Last post Feb 28, 2017 09:56 PM by deepalgorithm
Feb 28, 2017 07:18 PM|JAYHAWKER|LINK
I assume when multiply a decimal by a double, you convert the double to decimal, not the other way around, Right?
Feb 28, 2017 07:33 PM|mgebhard|LINK
Sounds right... Are you receiving an error or unexpected results?
Feb 28, 2017 07:38 PM|deepalgorithm|LINK
As you probably know, you can't multiply a decimal by a double. So yes you need to cast one to the other. Cast to decimal.
And always use decimal if you care about precision. Decimal was designed to be useful for financial calculations since it offers high precision at the cost of reduced range for the size of the type in bytes.
"The decimal keyword indicates a 128-bit data type. Compared to floating-point types, the decimal type has more
precision and a smaller range, which makes it appropriate for financial and monetary calculations. The approximate range and precision for the decimal type are shown in the following table."
Refer to the following if you want to read up on decimal and precision in more depth:
Feb 28, 2017 08:59 PM|JAYHAWKER|LINK
Thanks for the replies, I am not getting any errors. The whole "decimal" vs. float / dbl thing is a little confusing to me as to
What did you mean by, " it offers high precision at the cost of reduced range for the size of the type in bytes.". That may be the explanation I have been looking for.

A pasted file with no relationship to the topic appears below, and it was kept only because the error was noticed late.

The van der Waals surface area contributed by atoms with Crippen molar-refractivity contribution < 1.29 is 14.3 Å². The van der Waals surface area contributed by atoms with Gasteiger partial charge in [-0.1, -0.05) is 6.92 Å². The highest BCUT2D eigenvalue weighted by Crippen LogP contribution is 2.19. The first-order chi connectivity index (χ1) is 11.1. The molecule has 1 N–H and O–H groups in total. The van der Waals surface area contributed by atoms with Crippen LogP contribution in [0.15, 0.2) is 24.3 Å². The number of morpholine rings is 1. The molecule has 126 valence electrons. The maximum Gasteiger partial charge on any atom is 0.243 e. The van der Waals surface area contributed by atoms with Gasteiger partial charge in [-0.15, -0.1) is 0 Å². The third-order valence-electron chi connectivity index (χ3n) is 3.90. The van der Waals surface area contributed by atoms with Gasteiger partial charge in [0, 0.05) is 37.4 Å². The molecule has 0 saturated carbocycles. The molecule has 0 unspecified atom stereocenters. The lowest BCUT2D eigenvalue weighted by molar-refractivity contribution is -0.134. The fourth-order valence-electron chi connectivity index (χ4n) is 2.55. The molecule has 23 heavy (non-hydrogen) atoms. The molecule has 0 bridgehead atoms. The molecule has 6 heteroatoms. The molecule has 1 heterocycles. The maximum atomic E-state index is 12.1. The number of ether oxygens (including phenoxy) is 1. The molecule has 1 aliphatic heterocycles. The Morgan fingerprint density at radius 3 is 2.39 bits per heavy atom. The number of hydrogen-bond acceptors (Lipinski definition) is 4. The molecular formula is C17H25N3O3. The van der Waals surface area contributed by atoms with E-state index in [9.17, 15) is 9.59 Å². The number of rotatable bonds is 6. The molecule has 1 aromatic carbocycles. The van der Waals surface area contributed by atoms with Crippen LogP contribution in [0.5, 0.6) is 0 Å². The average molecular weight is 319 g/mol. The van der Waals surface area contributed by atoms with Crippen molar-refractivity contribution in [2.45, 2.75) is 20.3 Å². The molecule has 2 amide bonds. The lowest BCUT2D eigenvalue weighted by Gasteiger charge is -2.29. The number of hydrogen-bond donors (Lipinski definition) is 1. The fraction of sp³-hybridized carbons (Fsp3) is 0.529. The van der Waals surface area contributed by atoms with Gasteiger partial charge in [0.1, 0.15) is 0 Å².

Feb 28, 2017 09:07 PM|deepalgorithm|LINK
I've updated my original answer.
Feb 28, 2017 09:28 PM|JAYHAWKER|LINK
Last quick question. Let's say you want to get a total dollar amount for square feet of 100.28 and a dollar value per square foot of 11.26.
Is it best to store and multiply both the square feet and dollar value as decimal?
Feb 28, 2017 09:43 PM|JAYHAWKER|LINK
One of the things confusing to me is the Microsoft built-in function for calculating a payment uses "doubles" for the values.
Feb 28, 2017 09:54 PM|mgebhard|LINK
As answered in your other thread with the same subject, use decimal for monetary calculations - that's what the type is for.
Double is still pretty accurate and for the PMT calculation it is probably fine.
If you want to know the technical reason, I suggest you take some time to read about the subject or take a few CS or engineering classes.
Feb 28, 2017 09:56 PM|deepalgorithm|LINK
If numbers must add up correctly or balance, use decimal. This includes any financial storage or calculations, scores, or other numbers that people might do by hand.
Total dollar amount sounds like money and for money, always use decimal. It's why it was created.
If you want more evidence of why you should use decimal for money, then read this:
"The Decimal value type represents decimal numbers ranging from positive 79,228,162,514,264,337,593,543,950,335 to negative 79,228,162,514,264,337,593,543,950,335.
The Decimal value type is appropriate for financial calculations requiring large numbers of significant integral and fractional digits and no round-off errors. The Decimal type does not eliminate the need for rounding. Rather, it minimizes
errors due to rounding."